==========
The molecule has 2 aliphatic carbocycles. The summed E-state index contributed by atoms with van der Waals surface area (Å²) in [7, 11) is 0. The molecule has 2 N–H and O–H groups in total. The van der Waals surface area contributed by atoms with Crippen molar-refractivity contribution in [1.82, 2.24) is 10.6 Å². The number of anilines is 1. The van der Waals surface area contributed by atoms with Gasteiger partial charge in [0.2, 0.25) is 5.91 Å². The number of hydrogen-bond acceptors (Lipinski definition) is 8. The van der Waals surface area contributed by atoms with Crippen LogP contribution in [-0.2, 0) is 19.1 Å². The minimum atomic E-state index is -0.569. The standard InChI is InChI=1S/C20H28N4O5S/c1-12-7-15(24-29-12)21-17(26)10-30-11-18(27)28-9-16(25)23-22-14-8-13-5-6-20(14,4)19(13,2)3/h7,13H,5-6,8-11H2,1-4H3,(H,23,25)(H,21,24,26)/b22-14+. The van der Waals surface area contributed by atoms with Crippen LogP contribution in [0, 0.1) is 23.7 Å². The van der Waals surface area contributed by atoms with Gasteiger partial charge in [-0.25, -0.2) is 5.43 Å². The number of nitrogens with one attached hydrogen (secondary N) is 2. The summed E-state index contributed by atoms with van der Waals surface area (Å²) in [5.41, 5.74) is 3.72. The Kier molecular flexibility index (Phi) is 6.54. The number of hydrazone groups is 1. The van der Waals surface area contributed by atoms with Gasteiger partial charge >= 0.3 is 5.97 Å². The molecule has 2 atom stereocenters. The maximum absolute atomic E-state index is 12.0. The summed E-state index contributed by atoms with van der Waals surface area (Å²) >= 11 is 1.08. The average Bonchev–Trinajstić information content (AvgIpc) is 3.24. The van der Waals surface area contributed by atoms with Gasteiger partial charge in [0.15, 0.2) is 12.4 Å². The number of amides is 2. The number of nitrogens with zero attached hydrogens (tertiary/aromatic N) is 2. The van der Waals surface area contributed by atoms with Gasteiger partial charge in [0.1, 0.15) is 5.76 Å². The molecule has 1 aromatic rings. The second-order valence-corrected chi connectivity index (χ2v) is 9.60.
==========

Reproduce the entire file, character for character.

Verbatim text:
The molecule has 2 aliphatic carbocycles. The summed E-state index contributed by atoms with van der Waals surface area (Å²) in [7, 11) is 0. The molecule has 2 N–H and O–H groups in total. The van der Waals surface area contributed by atoms with Crippen molar-refractivity contribution in [1.82, 2.24) is 10.6 Å². The number of anilines is 1. The van der Waals surface area contributed by atoms with Gasteiger partial charge in [0.2, 0.25) is 5.91 Å². The number of hydrogen-bond acceptors (Lipinski definition) is 8. The van der Waals surface area contributed by atoms with Crippen LogP contribution in [-0.2, 0) is 19.1 Å². The minimum atomic E-state index is -0.569. The standard InChI is InChI=1S/C20H28N4O5S/c1-12-7-15(24-29-12)21-17(26)10-30-11-18(27)28-9-16(25)23-22-14-8-13-5-6-20(14,4)19(13,2)3/h7,13H,5-6,8-11H2,1-4H3,(H,23,25)(H,21,24,26)/b22-14+. The van der Waals surface area contributed by atoms with Crippen LogP contribution in [0, 0.1) is 23.7 Å². The van der Waals surface area contributed by atoms with Gasteiger partial charge in [-0.25, -0.2) is 5.43 Å². The number of nitrogens with one attached hydrogen (secondary N) is 2. The summed E-state index contributed by atoms with van der Waals surface area (Å²) in [5.41, 5.74) is 3.72. The Kier molecular flexibility index (Phi) is 6.54. The number of hydrazone groups is 1. The van der Waals surface area contributed by atoms with Gasteiger partial charge >= 0.3 is 5.97 Å². The molecule has 2 atom stereocenters. The maximum absolute atomic E-state index is 12.0. The summed E-state index contributed by atoms with van der Waals surface area (Å²) >= 11 is 1.08. The average Bonchev–Trinajstić information content (AvgIpc) is 3.24. The van der Waals surface area contributed by atoms with Gasteiger partial charge in [0.15, 0.2) is 12.4 Å². The number of amides is 2. The number of nitrogens with zero attached hydrogens (tertiary/aromatic N) is 2. The van der Waals surface area contributed by atoms with Gasteiger partial charge in [0.1, 0.15) is 5.76 Å². The molecule has 1 aromatic rings. The second-order valence-corrected chi connectivity index (χ2v) is 9.60.